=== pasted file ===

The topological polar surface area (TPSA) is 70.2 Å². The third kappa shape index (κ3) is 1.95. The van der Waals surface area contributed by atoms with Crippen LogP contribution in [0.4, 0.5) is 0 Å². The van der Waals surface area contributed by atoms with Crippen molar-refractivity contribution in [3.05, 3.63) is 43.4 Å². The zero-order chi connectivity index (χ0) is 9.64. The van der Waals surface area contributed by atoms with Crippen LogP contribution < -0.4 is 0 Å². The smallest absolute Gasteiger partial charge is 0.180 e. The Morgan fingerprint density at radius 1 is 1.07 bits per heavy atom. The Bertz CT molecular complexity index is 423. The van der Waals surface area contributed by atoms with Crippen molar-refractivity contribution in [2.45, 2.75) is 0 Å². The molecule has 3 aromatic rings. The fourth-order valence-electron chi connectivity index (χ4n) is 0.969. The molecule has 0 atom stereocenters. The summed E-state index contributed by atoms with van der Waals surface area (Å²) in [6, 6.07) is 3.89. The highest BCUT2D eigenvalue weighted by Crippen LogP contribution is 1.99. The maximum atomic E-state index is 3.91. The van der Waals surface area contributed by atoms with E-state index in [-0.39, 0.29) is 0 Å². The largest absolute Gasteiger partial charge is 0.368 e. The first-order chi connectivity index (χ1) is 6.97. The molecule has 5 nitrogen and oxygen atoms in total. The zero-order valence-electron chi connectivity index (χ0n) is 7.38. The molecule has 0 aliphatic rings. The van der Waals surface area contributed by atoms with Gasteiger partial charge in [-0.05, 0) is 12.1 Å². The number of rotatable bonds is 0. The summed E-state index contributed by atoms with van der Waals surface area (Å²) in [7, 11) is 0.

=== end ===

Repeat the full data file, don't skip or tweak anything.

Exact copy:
The topological polar surface area (TPSA) is 70.2 Å². The third kappa shape index (κ3) is 1.95. The van der Waals surface area contributed by atoms with Crippen LogP contribution in [0.4, 0.5) is 0 Å². The van der Waals surface area contributed by atoms with Crippen molar-refractivity contribution in [3.05, 3.63) is 43.4 Å². The zero-order chi connectivity index (χ0) is 9.64. The van der Waals surface area contributed by atoms with Crippen LogP contribution < -0.4 is 0 Å². The smallest absolute Gasteiger partial charge is 0.180 e. The Morgan fingerprint density at radius 1 is 1.07 bits per heavy atom. The Bertz CT molecular complexity index is 423. The van der Waals surface area contributed by atoms with Crippen molar-refractivity contribution in [2.45, 2.75) is 0 Å². The molecule has 3 aromatic rings. The fourth-order valence-electron chi connectivity index (χ4n) is 0.969. The molecule has 0 atom stereocenters. The summed E-state index contributed by atoms with van der Waals surface area (Å²) in [6, 6.07) is 3.89. The highest BCUT2D eigenvalue weighted by Crippen LogP contribution is 1.99. The maximum atomic E-state index is 3.91. The van der Waals surface area contributed by atoms with E-state index in [-0.39, 0.29) is 0 Å². The largest absolute Gasteiger partial charge is 0.368 e. The first-order chi connectivity index (χ1) is 6.97. The molecule has 5 nitrogen and oxygen atoms in total. The zero-order valence-electron chi connectivity index (χ0n) is 7.38. The molecule has 0 aliphatic rings. The van der Waals surface area contributed by atoms with Gasteiger partial charge in [-0.05, 0) is 12.1 Å². The number of rotatable bonds is 0. The summed E-state index contributed by atoms with van der Waals surface area (Å²) in [7, 11) is 0.